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Revision notes - NFOAPA

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Introduction

Law Revision - NFOAPA. Assault - Common Law but charged under S.39 CJA 1988 Intentionally or Recklessly causing V to apprehend immediate unlawful force. Meaning of: - Apprehend (Lamb, V's Belief) - Immediate - Smith v CS Woking Police (V not sure what D do next) - This doesn't exclude immediate future (Constanza - At some point, not excluding immediate future) - Words can amount to an assault (Wilson) - Letters (Burstow) - Phone calls (Ireland) - Touch will suffice (Collins v Wilcock) Conditional Threats: - Words can negate (Tuberville v Savage) - V's belief important (Light;Logdon; Lamb) MR: Intent (Mohan) Subjective Recklessness (Cunningham) Battery - S.39 CJA 1988 - Intentionally or Recklessly applying unlawful force to another person. AR: - Apply force directly or indirectly (Haystead;Martin) - Touching of skirt (Thomas) - Touching of another person, however slight...can't complain from inevitable jostling ( Lord Goff - Collins v Wilcock) - Hostility not needed (Wilson v Pringle) - Act not omission (Fagan) This was confused by Bermudez - Can be indirect (Haystead; Martin; DPP v K) - Must be unlawful - Excludes consent/self defence Usual MR. S.47 OAPA - Assault or Battery Occasioning ABH ABH: - Physical (DPP v Smith; T v DPP) ...read more.

Middle

Intent can be direct or oblique. Oblique: Consequence was a virtually certainty to occur and D appreciated this fact (Nedrick;Woolin) - Matthews and Alleyne said that OI was strong evidence from which the jury may find intent. If Jury cannot find intent they may return a verdict of MS (Coutts) Murder - Common Law Offence, Mandatory Life Sentence Coke: Unlawful killing of another human being under the queen's peace with malice aforethought Vol. Act or Omission: - Dangerous Situation (Miller) - Contractual Duty (Pittwood) - Assumption of Responsibility (Stone + Dobson) - Special Relationship (Gibbins + Proctor) - Public Figure (Dytham) Causation: 1) Factual 'But For' test (White;Paggett;Dalloway;Merchant + Muntz) 2) Legal - De Minimus: - More than a minimal cause (Kimsey) - Only a significant contribution by D is sufficient for liability (Paggett) and death/serious injury must be reasonably foreseeable (Chesire) Intervening Acts: - Acts of God - Third Party (Must overwhelm original injuries) - Jordan: "Palpably Wrong" - Breaks Chain - Smith/Chesire: "Thoroughly Bad" - Does not break chain - Malcherick and Steel - Discontinuing treatment does not break chain - Acts of V - "If V does something so daft + unexpected that it is not reasonably foreseeable it will break the chain of causation" (Roberts) ...read more.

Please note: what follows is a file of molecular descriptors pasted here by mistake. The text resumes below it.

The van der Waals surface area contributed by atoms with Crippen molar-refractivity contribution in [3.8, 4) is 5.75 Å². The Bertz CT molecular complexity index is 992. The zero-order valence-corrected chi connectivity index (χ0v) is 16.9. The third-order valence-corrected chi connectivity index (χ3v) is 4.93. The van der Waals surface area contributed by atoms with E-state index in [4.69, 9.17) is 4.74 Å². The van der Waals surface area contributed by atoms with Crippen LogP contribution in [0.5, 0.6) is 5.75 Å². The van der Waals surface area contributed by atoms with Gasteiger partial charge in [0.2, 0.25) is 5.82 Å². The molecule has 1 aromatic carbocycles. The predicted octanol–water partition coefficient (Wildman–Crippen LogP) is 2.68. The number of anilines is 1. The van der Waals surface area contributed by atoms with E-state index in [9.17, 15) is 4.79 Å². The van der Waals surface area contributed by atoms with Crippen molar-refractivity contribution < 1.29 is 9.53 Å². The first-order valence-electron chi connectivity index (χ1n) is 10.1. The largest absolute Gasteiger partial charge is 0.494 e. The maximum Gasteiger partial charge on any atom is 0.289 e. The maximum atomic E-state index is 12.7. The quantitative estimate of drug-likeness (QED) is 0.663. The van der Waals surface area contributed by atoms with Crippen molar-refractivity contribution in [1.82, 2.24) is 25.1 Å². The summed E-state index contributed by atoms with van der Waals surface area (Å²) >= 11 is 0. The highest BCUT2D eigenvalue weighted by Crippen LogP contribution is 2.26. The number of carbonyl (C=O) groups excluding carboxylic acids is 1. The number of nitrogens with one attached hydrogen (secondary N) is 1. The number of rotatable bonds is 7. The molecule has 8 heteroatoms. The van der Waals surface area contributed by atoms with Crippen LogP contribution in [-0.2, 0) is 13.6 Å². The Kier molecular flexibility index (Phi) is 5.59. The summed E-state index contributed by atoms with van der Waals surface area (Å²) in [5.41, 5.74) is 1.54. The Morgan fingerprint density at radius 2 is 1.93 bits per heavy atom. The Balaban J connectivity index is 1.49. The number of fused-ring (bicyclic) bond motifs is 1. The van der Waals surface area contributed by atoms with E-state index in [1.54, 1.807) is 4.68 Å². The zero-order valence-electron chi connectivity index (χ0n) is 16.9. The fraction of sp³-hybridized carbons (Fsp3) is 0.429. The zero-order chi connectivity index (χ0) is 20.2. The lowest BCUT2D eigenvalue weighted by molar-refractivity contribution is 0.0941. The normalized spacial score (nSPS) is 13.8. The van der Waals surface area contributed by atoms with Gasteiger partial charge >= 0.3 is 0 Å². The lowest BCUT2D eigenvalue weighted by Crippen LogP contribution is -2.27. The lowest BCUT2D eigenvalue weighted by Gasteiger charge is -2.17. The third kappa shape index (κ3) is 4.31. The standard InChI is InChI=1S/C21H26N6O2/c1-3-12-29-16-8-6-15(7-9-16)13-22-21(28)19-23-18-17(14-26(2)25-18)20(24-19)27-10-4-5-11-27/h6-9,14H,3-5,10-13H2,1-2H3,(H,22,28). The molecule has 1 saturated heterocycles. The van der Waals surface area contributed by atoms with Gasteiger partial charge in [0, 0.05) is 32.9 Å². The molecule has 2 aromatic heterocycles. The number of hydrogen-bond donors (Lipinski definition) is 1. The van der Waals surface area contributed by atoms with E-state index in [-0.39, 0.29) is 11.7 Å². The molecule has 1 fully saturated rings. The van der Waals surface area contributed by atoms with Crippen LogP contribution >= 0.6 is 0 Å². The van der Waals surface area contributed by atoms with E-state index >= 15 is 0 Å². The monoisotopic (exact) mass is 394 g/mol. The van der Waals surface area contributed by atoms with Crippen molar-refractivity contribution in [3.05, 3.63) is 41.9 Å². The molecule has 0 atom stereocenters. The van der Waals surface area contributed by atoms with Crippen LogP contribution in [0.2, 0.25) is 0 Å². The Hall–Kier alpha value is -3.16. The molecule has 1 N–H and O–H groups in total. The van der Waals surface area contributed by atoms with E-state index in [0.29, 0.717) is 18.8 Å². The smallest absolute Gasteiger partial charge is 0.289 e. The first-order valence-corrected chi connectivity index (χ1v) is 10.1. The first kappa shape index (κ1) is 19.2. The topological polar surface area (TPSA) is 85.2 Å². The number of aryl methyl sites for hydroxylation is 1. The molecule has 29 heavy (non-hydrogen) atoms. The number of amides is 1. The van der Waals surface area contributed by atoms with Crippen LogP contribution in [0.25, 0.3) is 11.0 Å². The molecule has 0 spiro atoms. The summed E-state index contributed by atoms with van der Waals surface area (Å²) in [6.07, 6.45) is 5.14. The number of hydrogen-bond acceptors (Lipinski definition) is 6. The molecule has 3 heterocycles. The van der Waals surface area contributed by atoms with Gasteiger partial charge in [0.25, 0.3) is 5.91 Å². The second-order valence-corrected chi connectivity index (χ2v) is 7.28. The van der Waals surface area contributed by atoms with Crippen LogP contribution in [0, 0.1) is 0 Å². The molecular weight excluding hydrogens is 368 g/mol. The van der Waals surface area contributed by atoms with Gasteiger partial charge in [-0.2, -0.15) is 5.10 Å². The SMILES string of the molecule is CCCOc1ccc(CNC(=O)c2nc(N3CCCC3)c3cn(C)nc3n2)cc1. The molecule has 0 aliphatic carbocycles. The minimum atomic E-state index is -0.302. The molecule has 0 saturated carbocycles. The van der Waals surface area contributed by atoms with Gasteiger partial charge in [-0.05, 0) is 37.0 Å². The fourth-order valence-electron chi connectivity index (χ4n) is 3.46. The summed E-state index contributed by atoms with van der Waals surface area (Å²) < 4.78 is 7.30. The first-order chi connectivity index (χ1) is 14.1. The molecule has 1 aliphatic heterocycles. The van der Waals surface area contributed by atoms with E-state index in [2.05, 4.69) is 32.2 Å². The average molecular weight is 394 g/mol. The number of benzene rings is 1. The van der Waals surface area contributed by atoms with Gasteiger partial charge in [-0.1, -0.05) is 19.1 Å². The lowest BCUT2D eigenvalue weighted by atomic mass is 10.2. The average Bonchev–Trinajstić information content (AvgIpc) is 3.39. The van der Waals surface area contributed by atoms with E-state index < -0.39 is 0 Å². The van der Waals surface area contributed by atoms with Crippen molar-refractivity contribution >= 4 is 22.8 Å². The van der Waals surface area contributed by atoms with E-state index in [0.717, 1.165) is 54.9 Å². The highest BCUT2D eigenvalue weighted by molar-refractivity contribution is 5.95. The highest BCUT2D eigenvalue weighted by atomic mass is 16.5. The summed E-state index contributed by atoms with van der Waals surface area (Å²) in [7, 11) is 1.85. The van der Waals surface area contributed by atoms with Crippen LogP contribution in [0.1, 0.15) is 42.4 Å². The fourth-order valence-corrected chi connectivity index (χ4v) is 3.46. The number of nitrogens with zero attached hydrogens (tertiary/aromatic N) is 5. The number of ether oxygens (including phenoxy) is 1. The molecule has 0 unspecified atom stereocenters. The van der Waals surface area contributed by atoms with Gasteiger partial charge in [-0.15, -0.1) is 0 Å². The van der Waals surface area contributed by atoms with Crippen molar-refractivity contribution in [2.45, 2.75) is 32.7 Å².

Conclusion

Gross Negligence Manslaughter - Act or Omission. Foundations in ordinary neg. (Donoghue v Stevenson) - Current test established in Adomako (ordinary rules of negligence) Elements of GNM: - Duty of care (3 Stage Test/Criminal Omissions) - Breach of care - Obvious Risk of death (to the reasonable man) causing death (causation) - Gross Negligence & MR (Jury Q - So serious it warrants criminal punishment) Duty: - Civil Three Stage Test (Foreseeable/Proximity/Fair) - Corparo v Dickman - Criminal Omissions: PIttwood/Stone + Dobson - Litchfield (Conractual; Dangerous Situation) - Kite & OLL (Dangerous Situation) - Edwards (Special Relationship) - Wacker (Assumption of Duty) Breach of Duty: Standard to reasonable man or reasonable professional doing that job. Obvious Risk of Death: (Objective) There must be an obvious risk of death in activity, one obvious to the reasonable man (Sing/Misra/Yaqoob) This takes into account what pre-cautions were taken. Causes Death: There must be risk of death, ordinary rules of causation. Gross Negligence: Bateman/Adomanko/Andrews Bateman: "Negligence of accused went beyond mere matter of compensation between subjects and showed such disregard for the life and safety of others to amount to a crime against the state, deserving punishment." MR: No real MR required, just for the conduct to fall below the standard of the reasonable man, they can demonstrate a criminal disregard for safety, criminal inattention or gross ignorance. ...read more.

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